9. Hicks dis­cuss­es the back­ground to the sti­fled press about W’s drug abuse. “When the media stum­bled upon the sto­ry that George W. Bush was arrest­ed for cocaine pos­ses­sion in 1972, it was through an anony­mous tip report­ed by a colum­nist at Salon.com (“Bush Up To His Arse In Alle­ga­tions! Sharp-Toothed E‑Mail, Killer Bees and Bags of Worms. Will This Hound Hunt?” by Amy Reit­er.) Hat­field­’s book was in final proof­ing stages when this hot sto­ry broke on August 25, 1999. The piece was the first to state that Bush had been arrest­ed in the ear­ly ‘70’s, and that he ‘was ordered by a Texas judge to per­form com­mu­ni­ty ser­vice in exchange for expung­ing his record show­ing illic­it drug use,’ accord­ing to the source. To make mat­ters worse, that August, Bush went out on his own on the cam­paign trail and impro­vised on cam­era about his drug past. With his han­dlers out of town ghost-writ­ing his ‘auto­bi­og­ra­phy,’ he blurt­ed out at a press con­fer­ence that he had­n’t done drugs since 1974. The media crowed at the spec­ta­cle. For instance, USA Today gushed, ‘Bush has admit­ted some­thing, but he refus­es to say what.’ ” (Idem.)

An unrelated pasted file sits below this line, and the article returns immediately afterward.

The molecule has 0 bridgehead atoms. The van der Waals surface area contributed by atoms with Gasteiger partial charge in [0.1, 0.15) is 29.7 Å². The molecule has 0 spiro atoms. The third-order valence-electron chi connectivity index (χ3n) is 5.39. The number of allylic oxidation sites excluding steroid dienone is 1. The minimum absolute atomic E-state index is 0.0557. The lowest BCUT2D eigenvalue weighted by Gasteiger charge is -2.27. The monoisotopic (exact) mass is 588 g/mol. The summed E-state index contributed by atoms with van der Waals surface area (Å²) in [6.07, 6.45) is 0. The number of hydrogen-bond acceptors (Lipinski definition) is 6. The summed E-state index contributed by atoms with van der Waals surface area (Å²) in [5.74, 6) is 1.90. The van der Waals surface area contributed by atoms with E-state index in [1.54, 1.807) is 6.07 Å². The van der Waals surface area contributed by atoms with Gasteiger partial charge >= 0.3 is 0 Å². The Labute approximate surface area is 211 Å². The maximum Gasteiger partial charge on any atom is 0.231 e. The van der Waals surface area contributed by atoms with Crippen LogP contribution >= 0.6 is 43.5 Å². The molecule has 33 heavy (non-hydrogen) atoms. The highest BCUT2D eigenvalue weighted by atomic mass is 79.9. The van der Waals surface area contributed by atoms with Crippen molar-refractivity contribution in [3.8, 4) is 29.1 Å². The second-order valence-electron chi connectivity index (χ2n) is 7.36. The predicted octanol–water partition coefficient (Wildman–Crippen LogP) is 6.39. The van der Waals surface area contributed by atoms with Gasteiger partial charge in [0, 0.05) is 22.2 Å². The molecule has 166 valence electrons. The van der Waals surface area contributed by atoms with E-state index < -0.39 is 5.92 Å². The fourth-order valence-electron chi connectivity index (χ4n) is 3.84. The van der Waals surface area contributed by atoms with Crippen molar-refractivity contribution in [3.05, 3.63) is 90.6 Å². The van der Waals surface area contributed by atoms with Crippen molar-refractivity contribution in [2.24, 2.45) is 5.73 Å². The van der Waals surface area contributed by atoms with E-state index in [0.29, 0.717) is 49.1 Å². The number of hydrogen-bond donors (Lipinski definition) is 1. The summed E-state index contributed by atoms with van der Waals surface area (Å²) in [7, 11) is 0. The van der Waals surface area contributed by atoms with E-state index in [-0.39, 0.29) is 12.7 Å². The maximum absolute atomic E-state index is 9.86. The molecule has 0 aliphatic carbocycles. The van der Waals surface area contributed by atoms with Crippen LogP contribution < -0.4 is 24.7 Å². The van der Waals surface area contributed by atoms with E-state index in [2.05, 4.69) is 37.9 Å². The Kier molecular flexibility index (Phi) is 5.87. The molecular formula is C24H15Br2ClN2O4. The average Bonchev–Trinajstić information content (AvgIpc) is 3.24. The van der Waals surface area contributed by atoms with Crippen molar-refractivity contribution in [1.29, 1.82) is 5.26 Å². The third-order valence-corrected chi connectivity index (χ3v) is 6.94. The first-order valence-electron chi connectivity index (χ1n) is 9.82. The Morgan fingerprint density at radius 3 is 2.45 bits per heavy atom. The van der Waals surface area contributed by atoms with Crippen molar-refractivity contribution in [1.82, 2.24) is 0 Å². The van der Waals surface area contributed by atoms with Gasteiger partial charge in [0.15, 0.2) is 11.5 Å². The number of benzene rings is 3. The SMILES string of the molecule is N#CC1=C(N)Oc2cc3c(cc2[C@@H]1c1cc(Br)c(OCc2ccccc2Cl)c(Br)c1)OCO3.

10. Enter J.H. Hat­field and Karl Rove. “Hat­field, who long sus­pect­ed some­thing was awry in young Bush’s play­boy days, went back to his Texas sources to cor­rob­o­rate this sto­ry through Clay John­son and Karl Rove, his reg­u­lar sources of infor­ma­tion. Accord­ing to Hat­field, Rove and John­son explained the cocaine arrest on the phone, under con­di­tion of anonymi­ty. Rove had ear­li­er tak­en Hat­field on a fish­ing trip to Lake Eufaula, OK, to dis­cuss Bush, so his pseu­do­nym in the ‘After­word’ became the cloak-and-dag­geresque ‘The Eufaula Con­nec­tion.” (Idem.)

11. Hicks dis­cuss­es Rove’s rea­sons for select­ing Hat­field. “Why choose Jim Hat­field? Hat­field had com­mit­ted his 1987 crime in Dal­las, where long­time Bush school­mate and friend Clay John­son was an asso­ciate. John­son was friends with Hat­field­’s employ­ers Lar­ry Burke and Kay Bur­row. He would have heard about the vio­lent work­place con­spir­a­cy that stemmed from an illic­it affair Burke was hav­ing with Bur­row. Bur­row had tried to black­mail Burke, and Hat­field took the fall for the attempt he arranged on Bur­row’s life at his boss Burke’s request.” (Idem.)